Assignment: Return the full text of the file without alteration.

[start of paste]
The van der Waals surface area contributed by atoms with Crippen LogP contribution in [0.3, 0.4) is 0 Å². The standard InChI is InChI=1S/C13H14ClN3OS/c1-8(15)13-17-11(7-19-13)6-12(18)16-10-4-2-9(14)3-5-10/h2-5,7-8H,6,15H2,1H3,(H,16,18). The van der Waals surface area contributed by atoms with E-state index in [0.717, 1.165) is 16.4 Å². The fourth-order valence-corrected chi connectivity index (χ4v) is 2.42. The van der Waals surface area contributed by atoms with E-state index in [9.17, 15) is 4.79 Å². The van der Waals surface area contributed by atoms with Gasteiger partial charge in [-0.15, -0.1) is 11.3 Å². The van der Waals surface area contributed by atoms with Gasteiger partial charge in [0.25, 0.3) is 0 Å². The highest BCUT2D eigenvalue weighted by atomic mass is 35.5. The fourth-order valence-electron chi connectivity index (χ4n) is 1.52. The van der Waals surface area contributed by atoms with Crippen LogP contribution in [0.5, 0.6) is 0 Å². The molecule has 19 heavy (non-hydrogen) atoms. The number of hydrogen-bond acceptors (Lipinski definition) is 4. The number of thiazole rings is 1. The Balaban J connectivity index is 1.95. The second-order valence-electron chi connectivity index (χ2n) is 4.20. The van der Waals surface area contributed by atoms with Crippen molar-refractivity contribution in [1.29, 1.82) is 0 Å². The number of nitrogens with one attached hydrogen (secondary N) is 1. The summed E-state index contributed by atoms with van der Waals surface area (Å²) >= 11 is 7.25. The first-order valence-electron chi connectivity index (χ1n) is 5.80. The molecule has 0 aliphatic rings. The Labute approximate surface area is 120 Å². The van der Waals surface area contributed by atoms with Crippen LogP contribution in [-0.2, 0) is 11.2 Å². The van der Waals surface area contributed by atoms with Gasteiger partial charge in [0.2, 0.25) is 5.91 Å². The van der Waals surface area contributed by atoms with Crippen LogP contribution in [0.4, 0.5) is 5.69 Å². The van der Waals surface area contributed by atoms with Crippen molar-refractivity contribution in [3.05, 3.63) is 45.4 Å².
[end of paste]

The van der Waals surface area contributed by atoms with Crippen LogP contribution in [0.3, 0.4) is 0 Å². The standard InChI is InChI=1S/C13H14ClN3OS/c1-8(15)13-17-11(7-19-13)6-12(18)16-10-4-2-9(14)3-5-10/h2-5,7-8H,6,15H2,1H3,(H,16,18). The van der Waals surface area contributed by atoms with E-state index in [0.717, 1.165) is 16.4 Å². The fourth-order valence-corrected chi connectivity index (χ4v) is 2.42. The van der Waals surface area contributed by atoms with E-state index in [9.17, 15) is 4.79 Å². The van der Waals surface area contributed by atoms with Gasteiger partial charge in [-0.15, -0.1) is 11.3 Å². The van der Waals surface area contributed by atoms with Gasteiger partial charge in [0.25, 0.3) is 0 Å². The highest BCUT2D eigenvalue weighted by atomic mass is 35.5. The fourth-order valence-electron chi connectivity index (χ4n) is 1.52. The van der Waals surface area contributed by atoms with Crippen LogP contribution in [0.5, 0.6) is 0 Å². The molecule has 19 heavy (non-hydrogen) atoms. The number of hydrogen-bond acceptors (Lipinski definition) is 4. The number of thiazole rings is 1. The Balaban J connectivity index is 1.95. The second-order valence-electron chi connectivity index (χ2n) is 4.20. The van der Waals surface area contributed by atoms with Crippen molar-refractivity contribution in [1.29, 1.82) is 0 Å². The number of nitrogens with one attached hydrogen (secondary N) is 1. The summed E-state index contributed by atoms with van der Waals surface area (Å²) >= 11 is 7.25. The first-order valence-electron chi connectivity index (χ1n) is 5.80. The molecule has 0 aliphatic rings. The Labute approximate surface area is 120 Å². The van der Waals surface area contributed by atoms with Crippen LogP contribution in [-0.2, 0) is 11.2 Å². The van der Waals surface area contributed by atoms with Gasteiger partial charge in [0.2, 0.25) is 5.91 Å². The van der Waals surface area contributed by atoms with Crippen LogP contribution in [0.4, 0.5) is 5.69 Å². The van der Waals surface area contributed by atoms with Crippen molar-refractivity contribution in [3.05, 3.63) is 45.4 Å².